Updated Oct. 22
On Tuesday morning, the Steamship Authority board unanimously approved a $119.6 million operating budget for 2022. SSA treasurer and comptroller Mark Rozum told the board the expected operating revenue for 2022 is $123.7 million. This represents an increase of 2.1 percent from the 2021 budget. Rozum emphasized the budget contained no rate increases.
Per Rozum’s staff summary, “Automobile revenue is expected to increase by approximately $1,393,000, or 3.3 percent; freight revenue is expected to increase by approximately $1,745,000, or 5 percent; passenger revenue is expected to decrease by $445,000, or 1.5 percent, while parking revenue is expected to increase by $115,000, or 1.9 percent versus [the] 2021 budget. Other incoming including interest income, grant revenue, and license fees is expected to increase by $3,782,000, or 74 percent, versus the 2021 budget.”
The biggest cost driver of 2022 operating expenses is fuel, Rozum said. He projected a 36.5 percent increase in fuel costs, which will translate into $8.1 million in overall costs in 2022 as compared with just over $5.9 million in 2021.
Per his staff report, 2022 vessel operating expenses are expected to increase by about $3.2 million, or 12.8 percent. “During 2022, it is expected that the Steamship Authority will use approximately 3,441,000 gallons of vessel fuel oil,” the staff report states. “Currently, we are expecting the delivered price of fuel, including hedging premiums, to range between $1.81 and $2.49 per gallon, compared to a range of $1.75 to $1.88 for the 2021 budget.”
In other business, the board voted unanimously to award a $9.6 million contract to NextGrid Inc. and Madison Energy Investments of Vienna, Virginia for a solar canopy lease and construction project at the Thomas B. Landers parking facility in Falmouth. SSA general manager Robert Davis said the project would provide an annual rent estimated at $415,000 in the first lease year to $727,705 in the 20th lease year. The project will also convey the ability for NextGrid to sell electricity and net metering credits, at a present value of $654,057.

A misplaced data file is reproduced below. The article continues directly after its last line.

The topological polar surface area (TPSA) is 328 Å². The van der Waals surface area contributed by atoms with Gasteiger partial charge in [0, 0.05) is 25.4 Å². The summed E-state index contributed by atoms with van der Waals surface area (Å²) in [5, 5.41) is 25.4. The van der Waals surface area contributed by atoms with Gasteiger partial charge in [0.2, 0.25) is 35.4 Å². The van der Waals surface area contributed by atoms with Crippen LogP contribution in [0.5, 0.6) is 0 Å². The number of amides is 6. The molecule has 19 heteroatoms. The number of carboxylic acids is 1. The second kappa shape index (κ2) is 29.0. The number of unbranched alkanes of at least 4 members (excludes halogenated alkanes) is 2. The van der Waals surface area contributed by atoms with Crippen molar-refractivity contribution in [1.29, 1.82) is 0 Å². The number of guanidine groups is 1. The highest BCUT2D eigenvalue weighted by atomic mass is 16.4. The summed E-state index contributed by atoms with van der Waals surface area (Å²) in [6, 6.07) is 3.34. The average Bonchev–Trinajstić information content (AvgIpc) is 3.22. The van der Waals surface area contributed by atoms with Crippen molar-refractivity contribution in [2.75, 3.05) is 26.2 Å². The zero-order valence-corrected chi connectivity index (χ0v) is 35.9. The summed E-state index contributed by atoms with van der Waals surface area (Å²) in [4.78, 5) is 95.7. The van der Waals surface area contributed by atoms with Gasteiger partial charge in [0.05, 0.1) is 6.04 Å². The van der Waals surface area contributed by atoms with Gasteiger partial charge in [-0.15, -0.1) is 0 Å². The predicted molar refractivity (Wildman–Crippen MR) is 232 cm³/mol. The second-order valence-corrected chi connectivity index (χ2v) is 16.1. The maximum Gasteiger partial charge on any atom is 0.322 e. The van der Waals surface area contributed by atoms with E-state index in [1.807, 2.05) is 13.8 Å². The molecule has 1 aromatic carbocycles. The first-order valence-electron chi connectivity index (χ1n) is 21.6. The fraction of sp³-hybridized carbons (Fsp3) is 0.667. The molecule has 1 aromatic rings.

Davis said the project was the subject of an earlier feasibility study, and a report that came from that study showed the site was suitable for a solar canopy project.
The board voted unanimously to authorize a $1.4 million hull exam and overhaul of the Island Home at Senesco Marine in North Kingston, R.I. The overhaul will include rudder, propeller, and shaft maintenance, application of coatings, structural steel renewal, a bow thruster overhaul, and bow and stern door overhauls.
Out of 10 shipyards that received bid packets, two submitted bids, Davis told the board.
Ahead of the vote, New Bedford board member Moira Tierney noted there was a $100,000 gap between the winning bid (Senesco) and the other bid (Thames Shipyard). She described Thames as a shipyard the SSA “seemed to have a lot of good luck with.” Conversely, she said, “We’ve had some issues with Senesco.” She asked Davis if Carl Walker, former SSA director of maintenance and engineering, was working at Senesco.
“I believe Mr. Walker works for them, yes,” Davis said.
Walker left the SSA at the very start of 2020. The SSA and Seneco had a major falling-out with each other over the fraught $18 million midlife overhaul of the Martha’s Vineyard in 2018. Later, after having inked a contract with Senesco to overhaul the Katama, the SSA had a squabble with the Rhode Island shipyard over that vessel, and in the end it was sent to Thames Shipyard instead. A Senesco spokesman told The Times in 2020 Senesco was unaware of any procurement or ethics issues related to Walker and the Katama.
Tierney asked if a $100,000 difference in the bids when comparing the two shipyards wouldn’t make Thames’ bid the more responsible bid, as opposed to Senesco.
“Since the issues we had with the Martha’s Vineyard, we have sent other vessels to Senesco for repairs and overhauls,” Davis said. “Their proposal met the requirements for it to be a responsive bid. And thus the staff is recommending that they be awarded the contract.”
“I’d like to add in also,” Mark Amundsen, SSA director of marine operations, said, “I think it’s important for us to have multiple dry-dock companies that work with us in the event that we have a situation of emergency dry-docking. Also we’ve done contract modifications and increased the liquidated damages to $10,000 a day … I feel comfortable to go with Senesco Shipyard based on this, as we do need to develop another good shipyard other than Thames Shipyard.”
The board took a major step toward the creation of a new website and a new mobile app, with a unanimous vote to award a $2 million contract to ADK Group of Boston to develop both.
Updated to correct the name and location of Madison Energy Investments.